Ričardas Gavelis, novelist, playwright and journalist, was born in 1950 – twelve years after the Hitler-Stalin pact led to the Soviet annexation of the independent Lithuanian Republic founded in 1918. By the time he reached adulthood, the Soviet Union had entered the stultifying Brezhnev years. He trained as physicist, and came to literature through physics, when he was assigned to work on academic journals and found that he could write.
He loved beautiful things, good food, drink and listening to the blues. According to his widow, “he played poker with demons and death”, and became known for his bright, intriguing and deliberately provocative prose, which retained something of the scientist’s logic, while coming under the powerful influence of James Joyce.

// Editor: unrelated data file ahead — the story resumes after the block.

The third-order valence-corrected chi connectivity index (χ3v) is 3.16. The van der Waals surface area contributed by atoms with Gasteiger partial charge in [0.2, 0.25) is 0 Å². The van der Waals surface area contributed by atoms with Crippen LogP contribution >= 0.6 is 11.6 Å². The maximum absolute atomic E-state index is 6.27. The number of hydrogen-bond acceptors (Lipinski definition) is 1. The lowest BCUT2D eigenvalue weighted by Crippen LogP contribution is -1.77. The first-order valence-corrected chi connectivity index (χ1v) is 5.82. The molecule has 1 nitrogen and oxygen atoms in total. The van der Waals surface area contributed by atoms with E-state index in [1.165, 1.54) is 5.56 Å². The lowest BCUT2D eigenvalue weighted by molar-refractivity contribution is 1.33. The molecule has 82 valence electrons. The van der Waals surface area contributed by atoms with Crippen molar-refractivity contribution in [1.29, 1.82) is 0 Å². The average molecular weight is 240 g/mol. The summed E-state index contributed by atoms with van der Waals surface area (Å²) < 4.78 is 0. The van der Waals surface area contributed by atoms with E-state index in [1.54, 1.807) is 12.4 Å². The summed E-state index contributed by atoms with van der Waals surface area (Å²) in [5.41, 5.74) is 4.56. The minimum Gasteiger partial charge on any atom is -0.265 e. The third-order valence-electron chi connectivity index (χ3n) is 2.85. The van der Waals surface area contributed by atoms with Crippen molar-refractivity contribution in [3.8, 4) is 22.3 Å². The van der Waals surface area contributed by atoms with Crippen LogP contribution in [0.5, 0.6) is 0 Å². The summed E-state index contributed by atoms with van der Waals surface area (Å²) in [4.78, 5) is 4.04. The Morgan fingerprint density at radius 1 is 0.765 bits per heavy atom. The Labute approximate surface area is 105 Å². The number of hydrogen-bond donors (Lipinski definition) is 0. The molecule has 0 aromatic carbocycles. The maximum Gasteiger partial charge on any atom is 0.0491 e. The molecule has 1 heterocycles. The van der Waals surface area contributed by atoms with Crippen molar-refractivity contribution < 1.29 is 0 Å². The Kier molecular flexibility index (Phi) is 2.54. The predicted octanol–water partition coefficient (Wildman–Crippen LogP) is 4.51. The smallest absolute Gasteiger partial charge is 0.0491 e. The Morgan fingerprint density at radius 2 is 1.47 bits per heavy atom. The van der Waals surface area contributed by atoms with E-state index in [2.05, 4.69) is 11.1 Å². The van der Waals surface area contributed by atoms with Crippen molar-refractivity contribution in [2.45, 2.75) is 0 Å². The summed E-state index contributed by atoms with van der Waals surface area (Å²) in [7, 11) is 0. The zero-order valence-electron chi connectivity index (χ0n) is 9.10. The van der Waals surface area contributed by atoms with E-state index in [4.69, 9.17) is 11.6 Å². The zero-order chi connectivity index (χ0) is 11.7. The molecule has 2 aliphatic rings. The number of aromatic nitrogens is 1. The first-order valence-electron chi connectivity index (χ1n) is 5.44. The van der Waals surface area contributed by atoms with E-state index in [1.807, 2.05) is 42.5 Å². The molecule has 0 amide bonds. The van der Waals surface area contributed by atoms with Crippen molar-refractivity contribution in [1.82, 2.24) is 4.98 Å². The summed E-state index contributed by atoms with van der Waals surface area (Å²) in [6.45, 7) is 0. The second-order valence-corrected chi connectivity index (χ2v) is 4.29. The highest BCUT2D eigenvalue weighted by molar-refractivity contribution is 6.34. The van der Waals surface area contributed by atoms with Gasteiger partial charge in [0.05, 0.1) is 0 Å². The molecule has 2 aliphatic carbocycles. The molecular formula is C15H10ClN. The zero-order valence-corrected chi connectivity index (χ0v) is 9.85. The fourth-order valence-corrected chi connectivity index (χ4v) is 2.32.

He died in 2002, and is remembered not only as a literary figure enjoying international acclaim, but also as a free spirit with an unromantic view of the world.